So far, I'v also managed to  keep up with my Grandmother's Choice blocks and love reading about this aspect of our history--such inspiring stories! 
Centennial Block
Capital T Block

Just for fun--a shot of a small bit of our backyard.
We've been getting snow almost every night, and you can see the critters in the neighborhood have been very busy!  

I'm a bit sad that my Courting Quilt didn't win one of the big prizes in the Morton Masterpiece contest.

The good news is that I will have my quilt back with me soon and I will be getting some nice consolation prizes. It was a thrill to be included with so many awesome quilts.
Thanks everyone that voted for my quilt! 

Friday, December 14, 2012

Holiday Baking

I don't plan to do much baking this year for the holidays. The problem is that what I bake, I eat.

Like everyone else, I have recipes that I usually make this time of the year like Spritz butter cookies, Russian tea cakes and peanut brittle. Thankfully for me, I haven't felt the urge to make any of these.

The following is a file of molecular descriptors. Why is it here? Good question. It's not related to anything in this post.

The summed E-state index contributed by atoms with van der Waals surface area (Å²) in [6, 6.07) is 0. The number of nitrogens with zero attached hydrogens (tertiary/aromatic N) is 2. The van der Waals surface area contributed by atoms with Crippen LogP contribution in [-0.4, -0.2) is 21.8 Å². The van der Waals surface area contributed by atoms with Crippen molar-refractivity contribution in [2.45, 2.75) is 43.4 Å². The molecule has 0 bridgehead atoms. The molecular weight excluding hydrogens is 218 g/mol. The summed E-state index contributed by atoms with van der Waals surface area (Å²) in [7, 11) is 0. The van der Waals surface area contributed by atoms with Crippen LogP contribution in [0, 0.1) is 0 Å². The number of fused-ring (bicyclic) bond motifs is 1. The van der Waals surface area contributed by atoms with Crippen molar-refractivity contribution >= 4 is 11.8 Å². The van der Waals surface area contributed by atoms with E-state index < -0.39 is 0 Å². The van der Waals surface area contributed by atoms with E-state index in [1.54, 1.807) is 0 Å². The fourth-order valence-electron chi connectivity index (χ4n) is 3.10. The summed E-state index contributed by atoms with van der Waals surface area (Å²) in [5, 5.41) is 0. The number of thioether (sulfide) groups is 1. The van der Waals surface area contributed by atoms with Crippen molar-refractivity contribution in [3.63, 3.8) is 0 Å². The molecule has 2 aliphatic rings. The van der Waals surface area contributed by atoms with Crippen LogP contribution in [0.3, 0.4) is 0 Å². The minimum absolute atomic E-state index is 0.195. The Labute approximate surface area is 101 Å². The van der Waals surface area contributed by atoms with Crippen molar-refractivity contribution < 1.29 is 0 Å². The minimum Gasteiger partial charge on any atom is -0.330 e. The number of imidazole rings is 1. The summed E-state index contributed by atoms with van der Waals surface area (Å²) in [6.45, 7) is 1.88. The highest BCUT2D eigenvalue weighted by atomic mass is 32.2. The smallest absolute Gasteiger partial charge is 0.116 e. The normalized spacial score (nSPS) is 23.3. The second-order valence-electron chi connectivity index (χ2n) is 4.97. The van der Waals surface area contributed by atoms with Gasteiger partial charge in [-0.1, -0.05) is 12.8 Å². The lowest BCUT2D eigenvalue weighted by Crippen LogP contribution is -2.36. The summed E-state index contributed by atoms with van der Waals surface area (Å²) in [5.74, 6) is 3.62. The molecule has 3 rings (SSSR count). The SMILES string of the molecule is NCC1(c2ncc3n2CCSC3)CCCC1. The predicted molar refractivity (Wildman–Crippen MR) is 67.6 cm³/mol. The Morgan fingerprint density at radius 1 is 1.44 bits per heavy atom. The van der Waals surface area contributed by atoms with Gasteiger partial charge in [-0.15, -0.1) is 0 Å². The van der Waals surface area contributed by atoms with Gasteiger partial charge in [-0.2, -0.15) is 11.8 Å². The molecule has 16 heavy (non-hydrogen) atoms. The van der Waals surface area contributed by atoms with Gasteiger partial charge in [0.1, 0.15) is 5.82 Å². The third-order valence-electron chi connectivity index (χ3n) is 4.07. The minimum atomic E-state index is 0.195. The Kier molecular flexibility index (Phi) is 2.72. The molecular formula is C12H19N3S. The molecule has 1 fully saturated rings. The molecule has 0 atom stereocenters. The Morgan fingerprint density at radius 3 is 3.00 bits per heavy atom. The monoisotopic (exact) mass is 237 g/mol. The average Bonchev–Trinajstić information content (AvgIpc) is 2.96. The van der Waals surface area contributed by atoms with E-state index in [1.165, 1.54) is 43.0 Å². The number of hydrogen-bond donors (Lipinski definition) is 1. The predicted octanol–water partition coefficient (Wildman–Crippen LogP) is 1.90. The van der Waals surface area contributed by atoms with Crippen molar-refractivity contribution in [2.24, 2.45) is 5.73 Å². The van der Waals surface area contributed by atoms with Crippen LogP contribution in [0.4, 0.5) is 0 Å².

I had a bag of cranberries in the fridge that needed to be used for something soon. I thought about relish, but my Mom makes a yummy cranberry orange relish and she plans to make it again before Christmas. She puts it in small jars and hands it out on Christmas Eve. I was daydreaming about that little jar relish that I will get in ten days, and it reminded me of the Cranberry Orange bread I used to make every year.  I'm pretty sure I haven't made it for at least ten years, which is too bad, because it's delicious!

You can tell from the condition of the recipe card that it has been used a lot.
I used to make the bread in mini loaf tins and give it as gifts. 

 I made a double recipe so that I could use up the whole bag of cranberries. It ended up being a generous amount of cranberries, but that's okay--more anti-oxidants! And look--only two tablespoons of oil (I use canola)! And only one egg! It's like health food (if you don't notice all the sugar)! I don't think I would cut back on the sugar because of the tartness of the cranberries. The bread is super moist--I'm not sure if it's from the orange juice or the cranberries, but it's also very tender. I would only use fresh orange juice and zest. One year I used the dried orange peel sold in the spice and seasoning aisle. It was convenient, but it made the bread very dry, so maybe some of the moisture comes from the oils in the orange zest? I used 3 big oranges and had plenty zest, but I was a little short of juice for a double recipe. I was out of oranges but luckily I happened to have a bag of clementines, so I squeezed a couple of those to get the juice I needed. If you make one loaf, three oranges should give you more than enough juice.